In fact , Buffett seems to have violated his own two rules on many occasions . For example , in 1993 , Berkshire bought Dexter Shoe for $ 433 million in Berkshire stock . As he detailed in his 2007 annual letter , “ What I had assessed as a durable competitive advantage vanished within a few years … I gave away 1.6 % of a wonderful business — one now valued at $ 220 billion — to buy a worthless business .” In his 2014 annual letter , he admitted his mistake in Berkshire ’ s Tesco investment .
Despite losing money occasionally , what is he asking us to do when he orders us not to lose any ? Buffett has never explicitly explained this ( at least I have never found an explanation ), but this is what I think he means : Avoid big risks . Don ’ t make type I errors . Don ’ t commit to an investment in which the probability of losing money is higher than the probability of making money . Think about risk first , not return .
The definition of “ risk ” used here is not the same as the one defined by corporate finance theorists . Finance theory claims that risk is the chance that the actual investment return will differ from the expected investment return . Thus , if an asset is highly volatile , it will be classified as riskier than an asset that is not as volatile . If you think about this , you will conclude that this is nonsensical . For any investor , risk should simply be the probability of incurring a capital loss .
As Buffett ’ s diktat shows , he is focused on minimizing risk and , in doing so , has become the envy of the entire investment world , which seems obsessed with running after every half-baked business idea . Buffett is the best investor in the world because he is the best rejector in the world .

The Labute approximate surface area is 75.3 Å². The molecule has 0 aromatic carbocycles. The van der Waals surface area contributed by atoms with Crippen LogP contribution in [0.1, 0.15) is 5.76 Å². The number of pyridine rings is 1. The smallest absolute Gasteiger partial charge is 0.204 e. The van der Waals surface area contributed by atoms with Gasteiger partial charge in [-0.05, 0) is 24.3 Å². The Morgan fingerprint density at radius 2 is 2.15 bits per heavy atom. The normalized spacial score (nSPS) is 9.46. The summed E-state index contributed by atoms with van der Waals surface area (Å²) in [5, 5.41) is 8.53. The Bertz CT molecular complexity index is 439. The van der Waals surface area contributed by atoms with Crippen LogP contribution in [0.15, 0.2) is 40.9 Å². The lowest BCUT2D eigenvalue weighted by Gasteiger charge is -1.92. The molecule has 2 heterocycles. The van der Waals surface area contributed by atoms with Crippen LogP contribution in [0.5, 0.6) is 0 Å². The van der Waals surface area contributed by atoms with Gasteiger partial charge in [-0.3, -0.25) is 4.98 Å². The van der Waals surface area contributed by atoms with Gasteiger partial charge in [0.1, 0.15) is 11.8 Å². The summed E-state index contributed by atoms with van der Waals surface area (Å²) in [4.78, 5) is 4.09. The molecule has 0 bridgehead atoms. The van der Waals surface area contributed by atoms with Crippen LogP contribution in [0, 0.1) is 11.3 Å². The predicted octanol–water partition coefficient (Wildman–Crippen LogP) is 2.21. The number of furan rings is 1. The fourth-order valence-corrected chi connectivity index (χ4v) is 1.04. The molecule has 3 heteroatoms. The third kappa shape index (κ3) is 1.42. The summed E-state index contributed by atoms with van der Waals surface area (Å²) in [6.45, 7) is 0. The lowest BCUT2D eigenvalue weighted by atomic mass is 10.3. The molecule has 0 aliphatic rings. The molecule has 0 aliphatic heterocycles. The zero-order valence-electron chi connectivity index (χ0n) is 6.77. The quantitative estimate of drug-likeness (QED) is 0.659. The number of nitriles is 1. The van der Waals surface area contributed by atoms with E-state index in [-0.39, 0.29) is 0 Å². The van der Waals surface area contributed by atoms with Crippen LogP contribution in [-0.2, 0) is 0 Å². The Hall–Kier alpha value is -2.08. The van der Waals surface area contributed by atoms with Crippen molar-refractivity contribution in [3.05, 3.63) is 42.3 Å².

It ’ s all well and good to assert that we should learn from the evolutionary success of animals and investing success of Buffett to avoid big risks to become better investors . But how ? What is a big risk ? It is not clear that a definition is possible or even desirable for a practitioner . Instead of defining “ big risk ,” below are the kinds of situations that should be avoided .
Be Wary of Criminals , Crooks and Cheats
People don ’ t change . Especially criminals , crooks and cheats . An investor should have no interest in a business owned or run by someone who defrauds customers , suppliers , employees or shareholders . When presented with such a person or business , don ’ t ask if the business is cheap enough for the risk to be mitigated ; don ’ t ask if the individual could be persuaded to change ; don ’ t ask if the crimes are too trivial . Simply walk away .
Avoid Turnarounds
Imagine a tennis match where Roger Federer is playing John , who is ranked 500 in the world , and you are asked to bet 5 % of your wealth on John winning the match . Before the match starts , in a face-to-face meeting , John makes an impassioned plea asking you to ignore his ranking and recognize his innate talent . He speaks very eloquently and makes a slick PowerPoint presentation on his plan to defeat Federer . Would you bet 5 % of your wealth on John ? Hopefully not .
But this is exactly what happens in the world of investing . Managements that have underperformed for long periods are able to convince investors to bet on their business with nothing but fancy promises and McKinsey reports . I blame neither management nor McKinsey because optimism is not a crime . But I do get baffled at investors who , despite having access to